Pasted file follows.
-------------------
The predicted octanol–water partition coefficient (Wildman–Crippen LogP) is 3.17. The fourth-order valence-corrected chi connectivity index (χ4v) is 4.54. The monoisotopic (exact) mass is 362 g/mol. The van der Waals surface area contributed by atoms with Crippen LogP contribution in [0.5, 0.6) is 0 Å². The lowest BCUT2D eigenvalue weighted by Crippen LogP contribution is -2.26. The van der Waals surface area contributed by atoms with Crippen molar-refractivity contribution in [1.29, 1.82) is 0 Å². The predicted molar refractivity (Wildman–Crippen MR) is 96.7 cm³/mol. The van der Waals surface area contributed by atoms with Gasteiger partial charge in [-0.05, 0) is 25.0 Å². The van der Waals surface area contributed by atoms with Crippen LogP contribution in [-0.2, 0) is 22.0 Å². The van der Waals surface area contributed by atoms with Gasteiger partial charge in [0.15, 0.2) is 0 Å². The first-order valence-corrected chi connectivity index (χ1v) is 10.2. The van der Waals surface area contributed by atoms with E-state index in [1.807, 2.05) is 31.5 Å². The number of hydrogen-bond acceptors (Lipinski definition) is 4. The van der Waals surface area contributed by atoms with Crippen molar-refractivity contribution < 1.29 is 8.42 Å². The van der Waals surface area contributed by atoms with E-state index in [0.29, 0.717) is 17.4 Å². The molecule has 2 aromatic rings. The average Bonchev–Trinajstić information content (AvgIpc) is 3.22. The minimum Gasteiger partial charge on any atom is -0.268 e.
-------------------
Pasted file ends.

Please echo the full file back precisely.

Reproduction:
The predicted octanol–water partition coefficient (Wildman–Crippen LogP) is 3.17. The fourth-order valence-corrected chi connectivity index (χ4v) is 4.54. The monoisotopic (exact) mass is 362 g/mol. The van der Waals surface area contributed by atoms with Crippen LogP contribution in [0.5, 0.6) is 0 Å². The lowest BCUT2D eigenvalue weighted by Crippen LogP contribution is -2.26. The van der Waals surface area contributed by atoms with Crippen molar-refractivity contribution in [1.29, 1.82) is 0 Å². The predicted molar refractivity (Wildman–Crippen MR) is 96.7 cm³/mol. The van der Waals surface area contributed by atoms with Gasteiger partial charge in [-0.05, 0) is 25.0 Å². The van der Waals surface area contributed by atoms with Crippen LogP contribution in [-0.2, 0) is 22.0 Å². The van der Waals surface area contributed by atoms with Gasteiger partial charge in [0.15, 0.2) is 0 Å². The first-order valence-corrected chi connectivity index (χ1v) is 10.2. The van der Waals surface area contributed by atoms with E-state index in [1.807, 2.05) is 31.5 Å². The number of hydrogen-bond acceptors (Lipinski definition) is 4. The van der Waals surface area contributed by atoms with Crippen molar-refractivity contribution < 1.29 is 8.42 Å². The van der Waals surface area contributed by atoms with E-state index in [0.29, 0.717) is 17.4 Å². The molecule has 2 aromatic rings. The average Bonchev–Trinajstić information content (AvgIpc) is 3.22. The minimum Gasteiger partial charge on any atom is -0.268 e.